Daily Herald introduces advisory Sounding Board By MADHU KRISHNAMURTHY email@example.com The Daily Herald is launching an advisory Sounding Board made up of suburban readers and experts to broaden the perspectives the Editorial Board considers when crafting editorial opinions. The 10-member board, comprising men and women of varying ages and walks of life, will interact in private group conversations with the newspaper's Editorial Board, said Jim Slusher, the newspaper's deputy managing editor for opinion. At an organizational meeting for the new group, Slusher said the paper's "fundamental goal is to make our editorials better." "Of course, we strive in our editorials to some extent to persuade people of our points of view," he told the group, "but a large part of our goal is, beyond that, to get people to think themselves, and to give them a perspective on our communities, our life, our world ... that they can engage with. Out of that process, we believe better democracy occurs and people are smarter and better about the way that they manage their communities and their lives." The Sounding Board members hail from across the political spectrum and represent various ethnic, religious, educational, professional and public service backgrounds. They are: • Pamela Davis of West Chicago, former CEO of Edward Hospital System. • David Dial of Naperville, Aurora University criminal justice chairman and former Naperville police chief. • Nathaniel Edmond of Lake in the Hills, pastor of Second Baptist Church of Elgin. • Amy Florian of Hoffman Estates, CEO of Corgenius and a fellow in thanatology, the scientific study of death.
Daily Herald photo by Patrick Kunzer
The Daily Herald Editorial Board met with members of a new Sounding Board created to provide nuance and depth to the newspaper's editorial perspectives. Board members are, from left, Amy Florian, Christine Radogno, David Dial, Tom Roeser, Carole Medal, Therese Hart, Pamela Davis and Nathaniel Edmond. At far right is Daily Herald Opinion Page Editor Jim Slusher. • Grace Garlick of Arlington Heights, a journalism student at Harper College in Palatine. • Therese Hart of Crystal Lake, humanities professor and department chair at Harper College in Palatine. • Carole Medal of Arlington Heights, executive director of Gail Borden Public Library in Elgin and Arlington Heights Library Board trustee. • Christine Radogno of Lemont, retired Illinois state Senate Republican leader. • Edgar Ramos of Homer Glen, a licensed clinical psychologist and founder and director of Ramos and Associates Behavioral Health Clinic. • Tom Roeser of Barrington Hills, president of Otto Engineering in Carpentersville. Another initial participant, Vaseem Iftekhar of Hawthorn Woods, decided to run for the College of Lake County board after the Sounding Board was
formed. Founder and chairman of the Northern Illinois American Muslim Alliance in Hawthorn Woods, he is stepping aside from the Sounding Board until the election campaign is over to avoid any appearance of a conflict of interest. "We wanted to get people who have lots of different experiences of life and who can engage with us about ideas they think that we ought to be writing about," Slusher said. "We purposely tried to find a group that would have a wide variety of perspectives on the world." Slusher emphasized that discussions with the Sounding Board will be conducted for the purposes of background and engagement. He said he hopes the exchange will help Editorial Board members write deeper, more thoughtful editorials, even in cases where an editorial differs from the point of view of an individual Sounding Board member.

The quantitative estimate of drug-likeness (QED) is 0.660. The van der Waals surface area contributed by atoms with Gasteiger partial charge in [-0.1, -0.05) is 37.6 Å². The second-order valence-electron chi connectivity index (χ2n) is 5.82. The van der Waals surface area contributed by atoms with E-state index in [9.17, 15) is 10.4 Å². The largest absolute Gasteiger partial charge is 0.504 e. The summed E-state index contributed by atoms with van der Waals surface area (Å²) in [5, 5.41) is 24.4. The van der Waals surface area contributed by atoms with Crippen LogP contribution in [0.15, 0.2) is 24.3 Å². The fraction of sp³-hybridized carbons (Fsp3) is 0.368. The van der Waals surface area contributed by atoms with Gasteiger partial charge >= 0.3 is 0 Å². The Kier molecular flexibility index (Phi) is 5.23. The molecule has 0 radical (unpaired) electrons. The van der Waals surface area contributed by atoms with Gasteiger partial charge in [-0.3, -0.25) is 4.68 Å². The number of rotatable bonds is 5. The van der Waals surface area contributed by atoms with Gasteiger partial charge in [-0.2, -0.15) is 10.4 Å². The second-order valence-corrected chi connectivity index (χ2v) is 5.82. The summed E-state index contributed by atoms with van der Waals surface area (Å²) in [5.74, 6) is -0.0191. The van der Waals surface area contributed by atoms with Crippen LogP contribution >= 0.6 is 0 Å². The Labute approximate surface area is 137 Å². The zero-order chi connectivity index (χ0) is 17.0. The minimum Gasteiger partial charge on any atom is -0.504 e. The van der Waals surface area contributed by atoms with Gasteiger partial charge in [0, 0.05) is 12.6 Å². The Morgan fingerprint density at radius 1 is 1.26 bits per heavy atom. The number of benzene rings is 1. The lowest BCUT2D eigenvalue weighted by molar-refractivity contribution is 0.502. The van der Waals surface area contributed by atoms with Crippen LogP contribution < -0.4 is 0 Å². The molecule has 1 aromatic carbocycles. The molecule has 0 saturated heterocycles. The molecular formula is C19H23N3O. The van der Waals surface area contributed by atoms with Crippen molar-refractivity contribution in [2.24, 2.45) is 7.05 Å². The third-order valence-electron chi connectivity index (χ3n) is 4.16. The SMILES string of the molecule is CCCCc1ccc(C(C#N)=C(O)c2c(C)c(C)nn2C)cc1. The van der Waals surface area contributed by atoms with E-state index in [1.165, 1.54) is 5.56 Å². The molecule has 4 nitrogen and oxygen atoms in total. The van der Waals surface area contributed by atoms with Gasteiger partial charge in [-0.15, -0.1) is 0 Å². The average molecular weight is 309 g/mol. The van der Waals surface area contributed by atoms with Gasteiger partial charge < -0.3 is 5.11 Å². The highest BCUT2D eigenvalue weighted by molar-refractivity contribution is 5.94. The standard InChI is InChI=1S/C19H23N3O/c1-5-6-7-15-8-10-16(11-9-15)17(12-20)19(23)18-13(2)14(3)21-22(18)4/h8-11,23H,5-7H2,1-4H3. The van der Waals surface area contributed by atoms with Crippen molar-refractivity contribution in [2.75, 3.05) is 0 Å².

Indeed, he said he doesn't expect much consensus from the group and added that an important byproduct of this process will be to show that people of widely different political and social perspectives can exchange ideas constructively, with civility and respect. Florian said she appreciated the paper's concerted effort in promoting civility in discourse, an underlying message in many of its editorials. Sounding Board members recognized their role is not to rubbe-stamp the newspaper's editorial ideas nor to speak with one voice. "We may not agree," Edmond said, "and that's OK." Daily Herald Editor John Lampinen noted that even Editorial Board members sometimes disagree with each other to varying degrees on positions the newspaper takes. Editorials collectively represent the institutional voice and traditional values of the newspaper as a community leader, he said. Editorials maintain consistency over the years, Lampinen said, in much the same way that Supreme Court opinions reflect precedents established over time. "The newspaper's vision is generally fiscally conservative, socially moderate or progressive," Lampinen said. "We know that our communities are more diverse than the members of this Editorial Board, so when we do stake out positions, we want to make sure that we do a better job of hearing from different perspectives in the community." Lampinen stressed he expects Sounding Board members to bring up issues important to their communities that the paper otherwise might not be addressing. The board's work will begin in earnest this month through regular communications with Daily Herald editors supplemented by quarterly group get-togethers.
AROUND THE STATE